Scott launches revamped Foil

Aero road bike gets massive comfort increase and sleek lines with no loss of stiffness

Hangars 7 and 8 at Salzburg’s airport house a quite remarkable collection of machinery – from a huge Douglas DC6 to many Grand Prix winning Formula 1 cars, via several Alpha Jets, a Cobra helicopter gunship, and a highly polished, extraordinarily beautiful P38 Lightning WWII fighter. This week, Scott's updated 2016 Foil joined the illustrious company.

All these items have one thing in common (aside from being – other than the 2016 Foil – part of the collection of Red Bull owner Dietrich Mateschitz). That's their pursuit of speed through the air, something Scott’s road bikes have become known for.

Scott’s original Foil aero road machine was one of the first of its genre, and has achieved great success, winning (at the time of writing) 115 World Tour races, 16 Grand Tour stages, and 3 Classics. The new Foil, launched today, comes with a slogan, ‘Win Every Ride’, which is quite a target.

Present at the launch of the 2016 Foil was IAM Cycling’s Australian road champion Heinrich Hausler, who has raced for three years on the original Foil, and only today received his new one. He explained that he finds it ideal for one-day races and sprints, being really stiff and efficient. Some riders in the team switch from the Foil to the Addict, he said, but he sticks with the Foil – apart from at Paris-Roubaix, when the Addict’s more supple ride makes it the better choice.

Related: Pro bike – Heinrich Haussler’s Scott Foil

Scott Sports is a company with US roots, European engineering, Asian production, Swiss organisation and joint Korean and Swiss financing, and its new company philosophy is ‘No Shortcuts’.

Explaining how this approach shaped the new Foil, chief engineer Paul Remy said the project has taken two and a half years to reach fruition, and began with the combined aims of improving the Foil’s aerodynamics, weight, power transfer and comfort.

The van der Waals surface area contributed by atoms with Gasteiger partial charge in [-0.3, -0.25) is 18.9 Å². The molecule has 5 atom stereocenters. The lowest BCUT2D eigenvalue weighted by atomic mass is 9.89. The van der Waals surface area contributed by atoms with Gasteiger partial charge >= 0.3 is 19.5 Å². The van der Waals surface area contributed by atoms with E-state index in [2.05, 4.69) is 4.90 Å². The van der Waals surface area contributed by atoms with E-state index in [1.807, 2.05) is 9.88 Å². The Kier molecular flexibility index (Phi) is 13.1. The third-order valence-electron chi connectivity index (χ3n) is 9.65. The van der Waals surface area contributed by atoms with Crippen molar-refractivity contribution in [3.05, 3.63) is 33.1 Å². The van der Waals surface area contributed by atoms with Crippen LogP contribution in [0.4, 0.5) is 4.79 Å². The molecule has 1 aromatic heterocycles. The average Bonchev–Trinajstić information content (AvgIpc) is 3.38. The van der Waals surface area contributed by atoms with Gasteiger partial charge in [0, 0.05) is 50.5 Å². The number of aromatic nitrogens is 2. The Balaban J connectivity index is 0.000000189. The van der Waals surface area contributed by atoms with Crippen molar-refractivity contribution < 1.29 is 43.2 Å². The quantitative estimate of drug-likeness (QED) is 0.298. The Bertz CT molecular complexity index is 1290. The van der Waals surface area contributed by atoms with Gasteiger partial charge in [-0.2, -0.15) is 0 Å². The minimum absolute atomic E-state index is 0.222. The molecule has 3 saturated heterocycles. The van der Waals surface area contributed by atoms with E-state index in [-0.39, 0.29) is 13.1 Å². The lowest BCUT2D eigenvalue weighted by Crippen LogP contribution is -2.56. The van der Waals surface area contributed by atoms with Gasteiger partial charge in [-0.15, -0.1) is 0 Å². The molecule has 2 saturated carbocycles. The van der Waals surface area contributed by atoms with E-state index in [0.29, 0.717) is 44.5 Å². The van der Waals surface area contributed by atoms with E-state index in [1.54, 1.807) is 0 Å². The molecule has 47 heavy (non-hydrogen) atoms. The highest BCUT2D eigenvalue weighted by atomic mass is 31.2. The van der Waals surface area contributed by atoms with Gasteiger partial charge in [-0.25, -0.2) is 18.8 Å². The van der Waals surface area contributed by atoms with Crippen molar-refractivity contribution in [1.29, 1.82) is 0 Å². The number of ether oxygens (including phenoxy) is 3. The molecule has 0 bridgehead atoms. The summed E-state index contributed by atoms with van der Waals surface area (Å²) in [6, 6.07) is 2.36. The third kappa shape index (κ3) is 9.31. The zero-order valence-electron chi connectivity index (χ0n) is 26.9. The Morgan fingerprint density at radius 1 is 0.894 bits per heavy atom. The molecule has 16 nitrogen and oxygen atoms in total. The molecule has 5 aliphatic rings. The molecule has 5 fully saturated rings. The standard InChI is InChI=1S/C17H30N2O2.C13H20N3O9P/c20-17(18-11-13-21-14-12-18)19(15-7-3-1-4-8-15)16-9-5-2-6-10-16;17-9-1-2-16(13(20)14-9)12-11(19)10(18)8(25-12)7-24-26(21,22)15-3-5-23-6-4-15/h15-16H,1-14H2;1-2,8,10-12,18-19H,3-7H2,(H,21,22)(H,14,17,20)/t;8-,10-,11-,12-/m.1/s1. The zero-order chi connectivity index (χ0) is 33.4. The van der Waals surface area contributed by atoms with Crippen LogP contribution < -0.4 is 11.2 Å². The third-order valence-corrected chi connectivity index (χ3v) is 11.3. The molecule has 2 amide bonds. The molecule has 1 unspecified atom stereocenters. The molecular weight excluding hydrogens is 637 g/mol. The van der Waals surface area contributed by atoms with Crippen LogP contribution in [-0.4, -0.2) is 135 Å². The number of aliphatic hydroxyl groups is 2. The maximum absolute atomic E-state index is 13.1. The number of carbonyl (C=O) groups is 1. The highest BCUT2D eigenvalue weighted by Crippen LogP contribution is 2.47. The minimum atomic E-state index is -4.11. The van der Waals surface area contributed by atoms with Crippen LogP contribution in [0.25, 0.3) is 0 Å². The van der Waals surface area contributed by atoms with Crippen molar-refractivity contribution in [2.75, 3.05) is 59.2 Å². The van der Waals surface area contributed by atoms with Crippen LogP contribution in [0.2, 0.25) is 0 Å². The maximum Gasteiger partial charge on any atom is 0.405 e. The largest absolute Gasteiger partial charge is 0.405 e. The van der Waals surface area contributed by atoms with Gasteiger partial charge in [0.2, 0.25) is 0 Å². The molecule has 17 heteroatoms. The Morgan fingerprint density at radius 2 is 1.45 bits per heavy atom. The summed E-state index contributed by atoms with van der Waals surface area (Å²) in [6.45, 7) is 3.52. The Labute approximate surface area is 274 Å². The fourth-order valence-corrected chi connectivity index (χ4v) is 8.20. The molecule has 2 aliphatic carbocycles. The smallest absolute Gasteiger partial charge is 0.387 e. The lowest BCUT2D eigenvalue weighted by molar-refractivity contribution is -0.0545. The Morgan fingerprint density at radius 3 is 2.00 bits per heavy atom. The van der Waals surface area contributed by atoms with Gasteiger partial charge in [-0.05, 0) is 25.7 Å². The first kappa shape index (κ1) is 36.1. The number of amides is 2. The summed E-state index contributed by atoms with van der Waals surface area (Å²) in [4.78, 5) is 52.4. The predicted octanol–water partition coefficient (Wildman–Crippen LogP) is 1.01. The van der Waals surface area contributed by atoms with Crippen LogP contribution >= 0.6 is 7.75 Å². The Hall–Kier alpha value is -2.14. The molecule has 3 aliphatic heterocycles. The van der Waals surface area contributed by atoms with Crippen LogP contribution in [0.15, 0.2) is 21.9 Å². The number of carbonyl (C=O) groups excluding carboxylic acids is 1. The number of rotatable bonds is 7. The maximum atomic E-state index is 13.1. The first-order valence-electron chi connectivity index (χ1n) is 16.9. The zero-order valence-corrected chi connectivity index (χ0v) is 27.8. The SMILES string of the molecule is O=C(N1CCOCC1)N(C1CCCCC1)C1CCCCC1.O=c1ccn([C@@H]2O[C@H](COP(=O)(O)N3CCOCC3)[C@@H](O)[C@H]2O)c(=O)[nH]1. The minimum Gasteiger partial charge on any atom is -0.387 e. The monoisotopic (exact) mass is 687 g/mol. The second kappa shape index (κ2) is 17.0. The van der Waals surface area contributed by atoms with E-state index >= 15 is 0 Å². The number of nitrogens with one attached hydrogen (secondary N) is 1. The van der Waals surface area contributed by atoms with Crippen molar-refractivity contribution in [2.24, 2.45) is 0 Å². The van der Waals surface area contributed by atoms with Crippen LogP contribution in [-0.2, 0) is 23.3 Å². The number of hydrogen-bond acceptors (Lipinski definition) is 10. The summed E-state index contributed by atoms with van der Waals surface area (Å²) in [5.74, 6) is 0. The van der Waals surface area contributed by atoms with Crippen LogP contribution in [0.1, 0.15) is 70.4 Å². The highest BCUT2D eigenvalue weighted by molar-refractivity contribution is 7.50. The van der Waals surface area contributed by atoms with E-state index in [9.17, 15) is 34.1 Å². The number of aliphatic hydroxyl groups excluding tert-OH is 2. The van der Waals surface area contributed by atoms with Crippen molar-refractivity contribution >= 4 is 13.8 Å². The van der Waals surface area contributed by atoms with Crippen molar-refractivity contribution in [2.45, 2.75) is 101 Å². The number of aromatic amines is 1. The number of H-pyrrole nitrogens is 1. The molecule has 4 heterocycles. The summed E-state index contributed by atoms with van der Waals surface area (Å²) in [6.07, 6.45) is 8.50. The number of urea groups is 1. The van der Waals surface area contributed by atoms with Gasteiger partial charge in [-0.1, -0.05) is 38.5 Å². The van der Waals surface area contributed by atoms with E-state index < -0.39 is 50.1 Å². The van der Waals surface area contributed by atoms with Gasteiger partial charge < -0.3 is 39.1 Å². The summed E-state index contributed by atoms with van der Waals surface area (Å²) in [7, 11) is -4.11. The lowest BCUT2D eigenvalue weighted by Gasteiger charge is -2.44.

Top of the tree is the foil premium model with dura-ace di2, zipp 404s and the one-piece bar/stem: top of the tree is the foil premium model with dura-ace di2, zipp 404s and the one-piece bar/stem
Top of the tree is the foil premium model with dura-ace di2, zipp 404s and the one-piece bar/stem: top of the tree is the foil premium model with dura-ace di2, zipp 404s and the one-piece bar/stem

Top of the 2016 Foil tree is the Dura-Ace kitted Foil Premium model

The resulting new HMX carbon Foil frame – in size medium/54cm and fully painted, including all hardware – is claimed to weigh 945g, with the fork a further 335g, for a 1280g complete frameset. Weight aside, far more impressive is the claimed 89 percent increase in vertical compliance, and lateral stiffness increases of 13 percent, 13.5 percent and 6 percent at the bottom bracket, head tube and fork respectively, all when compared to the original Foil model. There is also an HMF carbon model of the new Foil, which is less stiff, and 80g heavier.

Development

Scott outlined its three-stage development process, which would loop back to restart as necessary :

  • Stage 1: finding the final tube shaping. This was defined by the aerodynamic effect and comfort achievable, arriving at a Kamm-Tail-like truncated teardrop profile.
  • Stage 2: 3D modelling of the frame shape. Add wheels for accuracy, then interpret results from Computational Fluid Dynamics (CFD) software. The CFD stage took around 5-6 months to complete, with each design iteration taking around 2.5 days for the computer to process.
  • Stage 3: rapid prototyping, then wind tunnel tests with a mannequin. Interpret data and refine the design as necessary.